Email this review


The life of Aphra Behn, 17th century writer, in fiction form offers a story ahead of its times which has almost a contemporary feel. For Aphra, a passionate, willful child, was convinced that women were equal to men and when the time came, deeply in love, she had few scruples about becoming Will Scot's mistress, since his marriage could not be dissolved. Will, republican and spy, was the means of a liberal education, for with the threat of Charles Stuart's return, they were driven to the continent and eventually to Surinam where Aphra learned the injustives of slavery, went through a slave uprising and deserted Will when their beliefs clashed. Married to Haunce Behn she found his dullness intolerable, turned to Will to take her away. Work as a spy, debtor's prison, her love of the theater and a chance to write bring her to the climax of the opening of her first play. A novel for women this has the commendable qualities of being based on truth (while perhaps not agreeing with what is known of Aphra's life) and a vivid recreation of the period as well as the personality with which it is concerned. An interesting detour in literary history.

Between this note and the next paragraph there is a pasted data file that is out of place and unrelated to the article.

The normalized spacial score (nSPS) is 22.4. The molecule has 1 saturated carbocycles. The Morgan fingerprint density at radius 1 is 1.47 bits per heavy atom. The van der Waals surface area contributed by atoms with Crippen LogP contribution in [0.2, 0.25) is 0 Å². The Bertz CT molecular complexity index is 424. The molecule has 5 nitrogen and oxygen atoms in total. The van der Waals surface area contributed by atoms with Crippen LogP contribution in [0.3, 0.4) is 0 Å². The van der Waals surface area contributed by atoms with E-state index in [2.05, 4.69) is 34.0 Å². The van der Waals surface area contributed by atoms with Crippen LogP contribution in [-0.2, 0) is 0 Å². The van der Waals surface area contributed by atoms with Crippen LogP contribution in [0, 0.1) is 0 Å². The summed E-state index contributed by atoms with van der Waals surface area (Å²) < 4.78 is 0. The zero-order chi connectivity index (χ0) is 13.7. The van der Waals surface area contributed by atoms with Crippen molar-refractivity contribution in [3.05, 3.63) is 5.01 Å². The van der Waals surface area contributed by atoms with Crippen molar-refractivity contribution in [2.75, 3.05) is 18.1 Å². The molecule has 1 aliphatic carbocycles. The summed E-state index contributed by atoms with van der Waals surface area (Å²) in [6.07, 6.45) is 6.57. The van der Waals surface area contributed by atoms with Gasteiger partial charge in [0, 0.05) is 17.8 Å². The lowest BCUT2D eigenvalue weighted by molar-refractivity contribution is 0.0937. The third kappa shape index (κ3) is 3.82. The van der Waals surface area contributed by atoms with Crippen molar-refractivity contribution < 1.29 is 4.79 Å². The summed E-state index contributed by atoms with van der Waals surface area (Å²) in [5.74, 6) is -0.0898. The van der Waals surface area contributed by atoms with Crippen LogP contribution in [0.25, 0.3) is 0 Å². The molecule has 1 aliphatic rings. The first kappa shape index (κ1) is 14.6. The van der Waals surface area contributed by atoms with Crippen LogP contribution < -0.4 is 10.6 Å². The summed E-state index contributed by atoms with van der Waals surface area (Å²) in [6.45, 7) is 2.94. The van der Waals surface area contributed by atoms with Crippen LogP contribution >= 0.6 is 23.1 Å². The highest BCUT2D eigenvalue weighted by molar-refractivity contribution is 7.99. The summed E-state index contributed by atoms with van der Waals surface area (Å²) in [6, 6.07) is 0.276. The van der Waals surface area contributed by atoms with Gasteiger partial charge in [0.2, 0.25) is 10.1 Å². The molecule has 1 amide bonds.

Pub Date: Sept. 7th, 1950
Publisher: Doubleday